(HealthDay News) — Open-label placebos are associated with a positive effect compared with no treatment in a variety of clinical conditions, according to a review and meta-analysis published online May 30 in the Journal of Evidence-Based Medicine.
James E.G. Charlesworth, Ph.D., from the University of Oxford in the United Kingdom, and colleagues conducted a systematic review and meta-analysis to examine the clinical efficacy of open-label placebos versus no treatment. Five trials with 260 participants met the inclusion criteria.
The clinical conditions included in the trials were irritable bowel syndrome, depression, allergic rhinitis, back pain, and attention-deficit/hyperactivity disorder. The researchers observed moderate risk of bias in the trials. There was a positive effect for non-deceptive placebos (standardized mean difference, 0.88; 95 percent confidence interval, 0.62 to 1.14; P < 0.00001).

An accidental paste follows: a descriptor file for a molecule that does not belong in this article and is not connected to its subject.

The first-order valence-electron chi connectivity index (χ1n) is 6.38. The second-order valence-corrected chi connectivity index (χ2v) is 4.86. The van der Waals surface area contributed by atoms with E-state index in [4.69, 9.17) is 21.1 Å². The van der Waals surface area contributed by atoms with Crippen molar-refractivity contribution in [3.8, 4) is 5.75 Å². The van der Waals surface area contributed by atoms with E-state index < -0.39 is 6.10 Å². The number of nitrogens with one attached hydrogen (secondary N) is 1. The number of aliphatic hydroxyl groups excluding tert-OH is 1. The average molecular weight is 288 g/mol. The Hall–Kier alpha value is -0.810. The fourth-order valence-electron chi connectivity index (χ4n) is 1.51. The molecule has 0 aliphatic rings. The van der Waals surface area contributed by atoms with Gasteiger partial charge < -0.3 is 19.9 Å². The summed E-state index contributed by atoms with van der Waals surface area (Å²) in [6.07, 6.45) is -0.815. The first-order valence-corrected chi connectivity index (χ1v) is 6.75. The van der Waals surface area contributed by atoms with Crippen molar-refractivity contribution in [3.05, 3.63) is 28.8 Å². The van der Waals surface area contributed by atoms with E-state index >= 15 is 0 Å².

“Open-label placebos appear to have positive clinical effects compared to no treatment,” the authors write. “Caution is warranted when interpreting these results due the limited number of trials identified, lack of assessor blinding, and the fact that positive messages were included alongside open label placebos.”